FILE - In this July 9, 2016 file photo, marchers block part of Interstate 94 in St. Paul, Minn., during a protest sparked by the recent police killings of black men in Minnesota and Louisiana. The killing of Philando Castile by a Minnesota police officer during a traffic stop last week tore open wounds that hadn't yet healed in Minnesota's black community from a previous officer-involved death last year. (Glen Stubbe/Star Tribune via AP, File) (AP)

Stopping traffic: Minnesota lawmakers try increase penalties for common protest tactic

After multiple protests blocked a major highway in Minnesota lawmakers hope increased penalties will deter assembly


Taylor Link
January 14, 2017 11:59PM (UTC)

A Minnesota lawmaker proposed new legislation this week that would heighten the penalties for protesting on freeways in the state. The current law involving unlawful assembly on a highway amounts to a misdemeanor carrying fines up to $1,000 and 90 days in jail. The new bill, introduced by Minnesota Rep. Kathy Lohmer, would make the act a gross misdemeanor carrying fines up to $3,000 and one year in jail.

Last July, following the police shooting death of Philando Castile in the Twin Cities suburb of Falcon Heights, a protest march in St. Paul migrated onto a highway, disrupting traffic for hours. Over 100 protestors were taken into custody, as objects like rocks and even molotov cocktails were reportedly thrown at officers, resulting in 31 police injuries.

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After the election, in which President-elect Donald Trump lost the state of Minnesota narrowly in a surprisingly tight race for a reliably Democratic state, students and activists gathered on the University of Minnesota campus for an anti-Trump rally. They would later march onto the same Instate 94 highway as they did for Castile — again blocking traffic for hours.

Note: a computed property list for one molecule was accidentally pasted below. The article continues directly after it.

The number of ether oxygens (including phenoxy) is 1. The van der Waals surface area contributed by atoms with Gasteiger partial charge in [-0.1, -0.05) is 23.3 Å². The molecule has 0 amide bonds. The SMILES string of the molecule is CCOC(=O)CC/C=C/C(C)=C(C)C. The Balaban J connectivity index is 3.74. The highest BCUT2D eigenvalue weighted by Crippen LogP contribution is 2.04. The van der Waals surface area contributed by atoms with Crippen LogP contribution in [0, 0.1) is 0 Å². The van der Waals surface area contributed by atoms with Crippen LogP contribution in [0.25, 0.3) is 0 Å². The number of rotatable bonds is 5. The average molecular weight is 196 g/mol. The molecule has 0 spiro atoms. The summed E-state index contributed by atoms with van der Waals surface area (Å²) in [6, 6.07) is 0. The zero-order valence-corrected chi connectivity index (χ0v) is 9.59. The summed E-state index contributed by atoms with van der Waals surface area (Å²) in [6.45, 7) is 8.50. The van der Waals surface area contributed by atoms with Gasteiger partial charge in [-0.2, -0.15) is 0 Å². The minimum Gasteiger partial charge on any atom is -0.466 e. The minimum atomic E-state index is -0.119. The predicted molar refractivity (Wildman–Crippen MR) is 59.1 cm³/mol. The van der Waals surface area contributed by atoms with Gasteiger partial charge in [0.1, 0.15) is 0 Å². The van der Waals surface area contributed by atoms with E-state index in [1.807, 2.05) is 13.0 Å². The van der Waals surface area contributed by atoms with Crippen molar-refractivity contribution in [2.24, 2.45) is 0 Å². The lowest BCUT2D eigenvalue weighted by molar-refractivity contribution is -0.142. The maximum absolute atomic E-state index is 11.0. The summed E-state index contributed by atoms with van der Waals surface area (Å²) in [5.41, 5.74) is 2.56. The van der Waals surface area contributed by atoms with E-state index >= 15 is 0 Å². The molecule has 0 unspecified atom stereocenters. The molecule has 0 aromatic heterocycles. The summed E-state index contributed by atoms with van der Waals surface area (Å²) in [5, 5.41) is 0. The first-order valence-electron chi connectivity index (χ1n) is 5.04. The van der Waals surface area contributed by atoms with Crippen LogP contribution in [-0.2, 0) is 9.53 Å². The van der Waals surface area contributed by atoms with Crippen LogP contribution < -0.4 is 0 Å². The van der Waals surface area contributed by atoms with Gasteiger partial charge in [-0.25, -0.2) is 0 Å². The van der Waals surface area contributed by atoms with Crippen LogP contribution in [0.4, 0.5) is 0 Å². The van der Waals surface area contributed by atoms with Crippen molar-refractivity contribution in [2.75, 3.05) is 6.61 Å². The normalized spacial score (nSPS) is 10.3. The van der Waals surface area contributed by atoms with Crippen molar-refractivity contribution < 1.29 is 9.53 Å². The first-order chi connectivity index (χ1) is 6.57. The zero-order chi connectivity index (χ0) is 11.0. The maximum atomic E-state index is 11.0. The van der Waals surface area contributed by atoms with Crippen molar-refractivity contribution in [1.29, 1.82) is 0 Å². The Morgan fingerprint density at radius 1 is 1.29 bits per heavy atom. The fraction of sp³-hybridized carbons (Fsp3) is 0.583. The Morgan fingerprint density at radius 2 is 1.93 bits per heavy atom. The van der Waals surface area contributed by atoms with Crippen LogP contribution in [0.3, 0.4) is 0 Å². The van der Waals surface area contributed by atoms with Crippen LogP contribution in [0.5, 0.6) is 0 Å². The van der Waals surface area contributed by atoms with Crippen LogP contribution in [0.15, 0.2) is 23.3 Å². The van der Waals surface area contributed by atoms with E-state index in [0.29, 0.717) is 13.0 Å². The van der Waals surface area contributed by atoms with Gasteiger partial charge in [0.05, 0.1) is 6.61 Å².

Lohmer, a Republican from Stillwater, Minnesota, said the growing popularity in freeway protests present a threat to public safety.

"You need to obey the laws of the freeway," Lohmer said. "They are there for a purpose. Freeways are not really public spaces, like parks and places like that. You need a license to drive on the freeway. You can't walk on the freeway."

A civil rights attorney told WCCO, a local CBS affiliate, that the proper place to protest is a space that will attract the most attention.

"These proposed laws that make it a much more serious offense to engage in non-violent peaceful protest are designed to scare people away so that they wont engage in this sort of protest," Jordan Kushner, the attorney, said. "I sympathize with people who have to get someplace. But it's the cost of living in a society where people can express themselves politically."

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Taylor Link

Taylor Link is an assistant editor at Salon. You can find him on Twitter at @taylorlink_

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Related Topics ------------------------------------------

Demonstration Interstate Highway Legislation Minnesota Protests Riot St. Paul State Politics

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